Additional jukeboxes can be purchased and daisy-chained to expand the archive, or the DVDs may be removed from the jukebox for hard storage and retrieved manually when required for review of previous studies (reminiscent of CDs on the shelf). While this alternative addresses many of the data management issues noted above, there is still no provision for backup and disaster recovery, or the eventual obsolescence of the storage technology itself. It is the obsolescence of the storage technology during the retention period that remains a threat to the overall cost of managing the data.

Storage service providers

Another option for mammography archiving is to contract with a storage service provider (SSP). This option is attractive as it doesn't require a capital equipment purchase and still affords the option for a PACS system to be added at any time in the future.

In principle, SSPs provide storage and retrieval of digital images on a fee-per-study basis, eliminating purchase and maintenance of storage devices, as well as removing the risk of technology obsolescence. Some SSPs offer onsite storage for immediate study access, long-term offsite storage for the life of the patient, and disaster recovery and backup that can be configured to meet the needs of individual facilities, thus allowing an implementation that doesn't require IT staffing.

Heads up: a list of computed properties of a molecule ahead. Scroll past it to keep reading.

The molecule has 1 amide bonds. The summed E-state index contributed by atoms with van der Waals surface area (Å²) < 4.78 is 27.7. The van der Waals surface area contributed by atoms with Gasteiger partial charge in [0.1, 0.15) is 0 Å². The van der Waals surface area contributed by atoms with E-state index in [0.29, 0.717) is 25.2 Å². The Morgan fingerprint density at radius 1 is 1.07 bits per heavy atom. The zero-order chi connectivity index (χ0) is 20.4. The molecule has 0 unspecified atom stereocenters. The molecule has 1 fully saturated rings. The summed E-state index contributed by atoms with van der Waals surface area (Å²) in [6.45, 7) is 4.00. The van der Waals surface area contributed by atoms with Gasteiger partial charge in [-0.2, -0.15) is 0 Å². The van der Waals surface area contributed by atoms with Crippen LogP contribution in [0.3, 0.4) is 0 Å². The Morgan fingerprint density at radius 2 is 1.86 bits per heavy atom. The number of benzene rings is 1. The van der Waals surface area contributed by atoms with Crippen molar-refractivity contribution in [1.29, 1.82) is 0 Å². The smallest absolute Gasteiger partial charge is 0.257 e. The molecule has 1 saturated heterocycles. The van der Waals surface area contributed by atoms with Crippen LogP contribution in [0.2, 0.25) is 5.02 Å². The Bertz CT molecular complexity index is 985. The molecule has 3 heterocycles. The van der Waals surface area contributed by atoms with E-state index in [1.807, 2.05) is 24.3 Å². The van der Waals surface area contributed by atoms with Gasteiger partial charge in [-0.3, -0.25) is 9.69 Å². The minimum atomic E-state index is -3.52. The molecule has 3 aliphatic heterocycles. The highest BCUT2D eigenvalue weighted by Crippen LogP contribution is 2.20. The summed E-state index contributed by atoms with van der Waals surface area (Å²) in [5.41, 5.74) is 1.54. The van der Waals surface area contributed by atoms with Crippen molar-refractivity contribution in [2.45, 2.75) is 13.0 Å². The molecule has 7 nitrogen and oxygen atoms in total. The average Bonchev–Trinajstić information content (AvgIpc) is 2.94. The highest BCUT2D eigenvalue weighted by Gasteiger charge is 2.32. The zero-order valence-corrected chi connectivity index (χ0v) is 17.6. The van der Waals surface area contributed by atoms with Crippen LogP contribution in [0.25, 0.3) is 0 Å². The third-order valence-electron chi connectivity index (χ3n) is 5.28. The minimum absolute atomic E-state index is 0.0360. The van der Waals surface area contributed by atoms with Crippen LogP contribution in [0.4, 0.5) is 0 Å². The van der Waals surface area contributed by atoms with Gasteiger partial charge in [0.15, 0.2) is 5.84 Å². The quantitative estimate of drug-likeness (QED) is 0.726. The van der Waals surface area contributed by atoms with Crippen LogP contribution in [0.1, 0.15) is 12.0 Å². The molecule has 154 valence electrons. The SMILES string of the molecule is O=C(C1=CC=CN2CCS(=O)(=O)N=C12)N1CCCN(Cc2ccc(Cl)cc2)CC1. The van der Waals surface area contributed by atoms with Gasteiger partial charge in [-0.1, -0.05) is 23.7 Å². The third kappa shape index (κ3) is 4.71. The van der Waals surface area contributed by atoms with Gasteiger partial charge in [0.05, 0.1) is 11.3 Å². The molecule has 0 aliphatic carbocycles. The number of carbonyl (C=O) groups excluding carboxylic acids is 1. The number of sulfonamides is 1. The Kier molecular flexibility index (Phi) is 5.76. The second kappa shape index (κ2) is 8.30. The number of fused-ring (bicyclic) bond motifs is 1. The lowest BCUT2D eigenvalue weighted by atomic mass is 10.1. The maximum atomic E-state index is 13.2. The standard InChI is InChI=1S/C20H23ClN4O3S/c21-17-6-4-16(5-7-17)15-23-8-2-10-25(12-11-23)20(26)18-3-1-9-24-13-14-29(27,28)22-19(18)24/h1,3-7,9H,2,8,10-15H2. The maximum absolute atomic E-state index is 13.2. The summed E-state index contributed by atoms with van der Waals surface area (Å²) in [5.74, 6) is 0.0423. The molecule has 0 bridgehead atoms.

For the reasons outlined above, the SSP configuration for digital mammography should be a combination of onsite and offsite storage with secure encryption to ensure data security in conformance with HIPAA regulations. This ensures rapid access to priors without limiting network connections.